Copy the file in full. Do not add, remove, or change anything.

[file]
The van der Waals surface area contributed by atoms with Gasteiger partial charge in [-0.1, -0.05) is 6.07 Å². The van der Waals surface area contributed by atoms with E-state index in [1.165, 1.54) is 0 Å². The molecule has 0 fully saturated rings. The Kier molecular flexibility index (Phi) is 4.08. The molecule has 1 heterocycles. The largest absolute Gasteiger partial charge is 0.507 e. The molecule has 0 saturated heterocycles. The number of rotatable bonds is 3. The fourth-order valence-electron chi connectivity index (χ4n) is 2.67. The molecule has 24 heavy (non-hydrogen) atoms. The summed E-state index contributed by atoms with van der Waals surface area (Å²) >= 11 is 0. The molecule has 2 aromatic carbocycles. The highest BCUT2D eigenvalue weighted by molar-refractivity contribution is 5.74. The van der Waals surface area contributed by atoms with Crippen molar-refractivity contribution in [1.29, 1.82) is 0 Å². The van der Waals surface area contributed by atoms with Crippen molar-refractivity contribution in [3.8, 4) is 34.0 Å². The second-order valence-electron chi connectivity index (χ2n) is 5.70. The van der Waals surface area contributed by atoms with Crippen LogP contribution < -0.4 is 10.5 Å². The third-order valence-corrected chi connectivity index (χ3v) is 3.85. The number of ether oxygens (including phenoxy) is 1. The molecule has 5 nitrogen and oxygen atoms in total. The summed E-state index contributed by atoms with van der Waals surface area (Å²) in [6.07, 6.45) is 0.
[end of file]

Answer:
The van der Waals surface area contributed by atoms with Gasteiger partial charge in [-0.1, -0.05) is 6.07 Å². The van der Waals surface area contributed by atoms with E-state index in [1.165, 1.54) is 0 Å². The molecule has 0 fully saturated rings. The Kier molecular flexibility index (Phi) is 4.08. The molecule has 1 heterocycles. The largest absolute Gasteiger partial charge is 0.507 e. The molecule has 0 saturated heterocycles. The number of rotatable bonds is 3. The fourth-order valence-electron chi connectivity index (χ4n) is 2.67. The molecule has 24 heavy (non-hydrogen) atoms. The summed E-state index contributed by atoms with van der Waals surface area (Å²) >= 11 is 0. The molecule has 2 aromatic carbocycles. The highest BCUT2D eigenvalue weighted by molar-refractivity contribution is 5.74. The van der Waals surface area contributed by atoms with Crippen molar-refractivity contribution in [1.29, 1.82) is 0 Å². The van der Waals surface area contributed by atoms with Crippen molar-refractivity contribution in [3.8, 4) is 34.0 Å². The second-order valence-electron chi connectivity index (χ2n) is 5.70. The van der Waals surface area contributed by atoms with Crippen LogP contribution < -0.4 is 10.5 Å². The third-order valence-corrected chi connectivity index (χ3v) is 3.85. The number of ether oxygens (including phenoxy) is 1. The molecule has 5 nitrogen and oxygen atoms in total. The summed E-state index contributed by atoms with van der Waals surface area (Å²) in [6.07, 6.45) is 0.